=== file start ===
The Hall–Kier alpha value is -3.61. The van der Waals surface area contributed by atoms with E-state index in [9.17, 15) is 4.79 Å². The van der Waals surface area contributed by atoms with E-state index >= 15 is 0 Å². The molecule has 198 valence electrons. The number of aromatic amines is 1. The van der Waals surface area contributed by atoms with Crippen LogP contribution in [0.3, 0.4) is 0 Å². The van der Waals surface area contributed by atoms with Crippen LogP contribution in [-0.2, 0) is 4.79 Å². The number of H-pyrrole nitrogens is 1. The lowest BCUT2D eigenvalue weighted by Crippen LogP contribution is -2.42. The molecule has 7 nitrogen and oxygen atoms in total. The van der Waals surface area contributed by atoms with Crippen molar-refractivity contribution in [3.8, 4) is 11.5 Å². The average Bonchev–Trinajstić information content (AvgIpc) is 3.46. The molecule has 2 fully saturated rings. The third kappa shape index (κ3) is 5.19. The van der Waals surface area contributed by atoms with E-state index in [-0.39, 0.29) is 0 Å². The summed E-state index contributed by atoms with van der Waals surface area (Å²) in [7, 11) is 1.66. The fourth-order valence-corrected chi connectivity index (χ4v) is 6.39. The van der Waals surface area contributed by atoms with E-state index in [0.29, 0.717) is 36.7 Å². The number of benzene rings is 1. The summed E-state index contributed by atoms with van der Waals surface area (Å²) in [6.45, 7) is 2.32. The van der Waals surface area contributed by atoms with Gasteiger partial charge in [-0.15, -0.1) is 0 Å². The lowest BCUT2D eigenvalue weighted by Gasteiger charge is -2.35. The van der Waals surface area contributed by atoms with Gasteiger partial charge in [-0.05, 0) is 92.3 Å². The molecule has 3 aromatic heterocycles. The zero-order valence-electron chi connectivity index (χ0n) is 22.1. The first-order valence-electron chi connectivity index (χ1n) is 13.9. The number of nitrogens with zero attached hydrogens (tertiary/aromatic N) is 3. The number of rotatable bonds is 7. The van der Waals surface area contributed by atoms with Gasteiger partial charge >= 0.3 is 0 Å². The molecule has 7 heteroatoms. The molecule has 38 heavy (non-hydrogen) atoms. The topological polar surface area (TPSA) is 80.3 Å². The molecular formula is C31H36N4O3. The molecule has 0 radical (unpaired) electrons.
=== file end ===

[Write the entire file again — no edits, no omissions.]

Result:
The Hall–Kier alpha value is -3.61. The van der Waals surface area contributed by atoms with E-state index in [9.17, 15) is 4.79 Å². The van der Waals surface area contributed by atoms with E-state index >= 15 is 0 Å². The molecule has 198 valence electrons. The number of aromatic amines is 1. The van der Waals surface area contributed by atoms with Crippen LogP contribution in [0.3, 0.4) is 0 Å². The van der Waals surface area contributed by atoms with Crippen LogP contribution in [-0.2, 0) is 4.79 Å². The number of H-pyrrole nitrogens is 1. The lowest BCUT2D eigenvalue weighted by Crippen LogP contribution is -2.42. The molecule has 7 nitrogen and oxygen atoms in total. The van der Waals surface area contributed by atoms with Crippen molar-refractivity contribution in [3.8, 4) is 11.5 Å². The average Bonchev–Trinajstić information content (AvgIpc) is 3.46. The molecule has 2 fully saturated rings. The third kappa shape index (κ3) is 5.19. The van der Waals surface area contributed by atoms with E-state index in [-0.39, 0.29) is 0 Å². The summed E-state index contributed by atoms with van der Waals surface area (Å²) in [7, 11) is 1.66. The fourth-order valence-corrected chi connectivity index (χ4v) is 6.39. The van der Waals surface area contributed by atoms with E-state index in [0.29, 0.717) is 36.7 Å². The number of benzene rings is 1. The summed E-state index contributed by atoms with van der Waals surface area (Å²) in [6.45, 7) is 2.32. The van der Waals surface area contributed by atoms with Gasteiger partial charge in [-0.15, -0.1) is 0 Å². The lowest BCUT2D eigenvalue weighted by Gasteiger charge is -2.35. The van der Waals surface area contributed by atoms with Gasteiger partial charge in [-0.05, 0) is 92.3 Å². The molecule has 3 aromatic heterocycles. The zero-order valence-electron chi connectivity index (χ0n) is 22.1. The first-order valence-electron chi connectivity index (χ1n) is 13.9. The number of nitrogens with zero attached hydrogens (tertiary/aromatic N) is 3. The number of rotatable bonds is 7. The van der Waals surface area contributed by atoms with Gasteiger partial charge >= 0.3 is 0 Å². The molecule has 7 heteroatoms. The molecule has 38 heavy (non-hydrogen) atoms. The topological polar surface area (TPSA) is 80.3 Å². The molecular formula is C31H36N4O3. The molecule has 0 radical (unpaired) electrons.